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Triumph Repair/74 spitfire engine shut off


My 74 spitfire will idle for approximately 30 minutes and then shut off.  I installed an in line fuel filter between pump and carb to observer fuel flow.  Engine stopped after 30 minutes and filter was empty.  After engine shut down, filter filled up but car will start and only run for approximately 3-5 seconds and then shut off again. Car will start up again after sitting for 30 minutes but the conditions repeat.  I have tested this condition with the tank cap open and results are constant.  There is an inline sensor/switch on lower radiator hose that several vacuum lines are attached but I cannot identify this part.  I was thinking that there is a vacuum issue but I do not know where to start the trouble shooting

Hi Terry,

The see through filter empty is a indication the pump has stopped pumping but to be sure you need to put a "T" at the end of the fuel line where it connects to the carburetors. Then put a hose to a fuel pressure gauge and watch the gauge when it dies. If the pressure dropped off of the 1.5 to 3 PSI BEFORE the engine dies then either the pump has failed or there is a stoppage in the fuel line to the pump. To confirm that you need to quickly remove the line from the tank at the pump and lower it down low to a pan to see if fuel runs freely out of it. If it does then the pump has failed it little to no fuel runs out then you have a partially stopped up line.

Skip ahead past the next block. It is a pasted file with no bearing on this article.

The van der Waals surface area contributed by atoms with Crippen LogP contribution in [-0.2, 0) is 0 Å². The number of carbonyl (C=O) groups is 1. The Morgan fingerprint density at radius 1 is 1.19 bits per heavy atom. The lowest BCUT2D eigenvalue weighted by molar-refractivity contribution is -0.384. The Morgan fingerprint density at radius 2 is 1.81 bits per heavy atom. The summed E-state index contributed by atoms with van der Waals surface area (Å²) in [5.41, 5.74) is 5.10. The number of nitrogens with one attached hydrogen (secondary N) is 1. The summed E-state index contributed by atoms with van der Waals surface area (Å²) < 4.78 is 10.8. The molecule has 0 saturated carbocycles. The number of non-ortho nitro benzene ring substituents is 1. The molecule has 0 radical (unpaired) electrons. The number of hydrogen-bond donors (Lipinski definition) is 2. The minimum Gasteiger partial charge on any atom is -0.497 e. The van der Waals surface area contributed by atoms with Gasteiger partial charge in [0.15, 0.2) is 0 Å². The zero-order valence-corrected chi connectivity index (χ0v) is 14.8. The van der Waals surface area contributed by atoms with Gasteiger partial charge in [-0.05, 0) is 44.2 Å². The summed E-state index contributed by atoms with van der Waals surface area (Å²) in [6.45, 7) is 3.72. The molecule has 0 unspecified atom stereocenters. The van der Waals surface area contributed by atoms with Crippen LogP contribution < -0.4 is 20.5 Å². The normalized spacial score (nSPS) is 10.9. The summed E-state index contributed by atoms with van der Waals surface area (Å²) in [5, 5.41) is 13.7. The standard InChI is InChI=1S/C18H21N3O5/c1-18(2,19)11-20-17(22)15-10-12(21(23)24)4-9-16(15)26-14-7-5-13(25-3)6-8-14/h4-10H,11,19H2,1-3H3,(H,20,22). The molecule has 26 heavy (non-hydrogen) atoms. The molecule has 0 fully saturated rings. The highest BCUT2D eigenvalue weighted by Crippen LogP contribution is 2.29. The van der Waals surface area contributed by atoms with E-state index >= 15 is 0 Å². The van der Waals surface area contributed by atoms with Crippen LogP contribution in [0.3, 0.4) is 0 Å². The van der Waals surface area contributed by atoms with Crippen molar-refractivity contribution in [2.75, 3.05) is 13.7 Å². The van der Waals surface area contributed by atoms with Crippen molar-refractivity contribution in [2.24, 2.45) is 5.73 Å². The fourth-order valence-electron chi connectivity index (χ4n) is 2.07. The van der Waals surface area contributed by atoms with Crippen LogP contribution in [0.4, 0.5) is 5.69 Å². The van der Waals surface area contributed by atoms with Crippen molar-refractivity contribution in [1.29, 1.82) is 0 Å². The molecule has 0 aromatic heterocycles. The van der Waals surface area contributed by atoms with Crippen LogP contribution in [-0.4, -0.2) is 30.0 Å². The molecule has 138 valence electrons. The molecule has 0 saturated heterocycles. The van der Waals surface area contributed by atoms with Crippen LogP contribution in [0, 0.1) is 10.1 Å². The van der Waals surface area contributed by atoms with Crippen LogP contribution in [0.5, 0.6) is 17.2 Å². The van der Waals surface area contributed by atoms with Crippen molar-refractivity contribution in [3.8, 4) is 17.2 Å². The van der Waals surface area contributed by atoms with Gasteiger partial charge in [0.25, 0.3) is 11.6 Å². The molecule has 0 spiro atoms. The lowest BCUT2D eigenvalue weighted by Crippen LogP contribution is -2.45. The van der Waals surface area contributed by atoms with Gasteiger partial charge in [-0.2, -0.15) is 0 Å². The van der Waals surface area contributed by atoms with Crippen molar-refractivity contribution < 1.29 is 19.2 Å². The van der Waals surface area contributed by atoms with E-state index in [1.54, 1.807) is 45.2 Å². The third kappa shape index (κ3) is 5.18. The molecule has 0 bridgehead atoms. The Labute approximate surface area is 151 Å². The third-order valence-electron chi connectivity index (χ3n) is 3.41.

The later spitfires did have some emission items that can shut the fuel supply off in the jet of the single carburetor Spitfire by applying vacuum to the float chamber when the key was turned off but none of them have any vacuum that can shut off fuel to a fuel pump unless the charcoal canister transmitted the vacuum there to the fuel tank. But you eliminated that as a possible cause when you left the fuel cap off.

You need to quit looking for an item that is causing the cut off and only look at the system that is cutting it off.

Only 3 systems are required to have an engine run. Compression, Fire and Fuel. They MUST be tested in that order. Compression usually will not come and go and return like that so you can proceed to Fire (Ignition) It is easy to test if it is fire or fuel by just spraying starting fluid into the intake when it dies to see if it will start back up and keep spraying in the intake to keep it running. If you can't keep it running on starting fluid you have lost ignition. If you can keep it running on starting fluid then you have lost fuel. Then run the fuel gauge test I listed above.

Let me know,


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Howard M. Fitzcharles III


Triumph TR-4 up & Spitfire, and Engine theory


Dealership line mechanic on MG, Triumph, Jaguar for 15 years, Instructor in commercial mechanics school 2 yr. Product information manager for piston and valve manufacture, Instructor & hotline answer man for import car parts importer 15 yrs.

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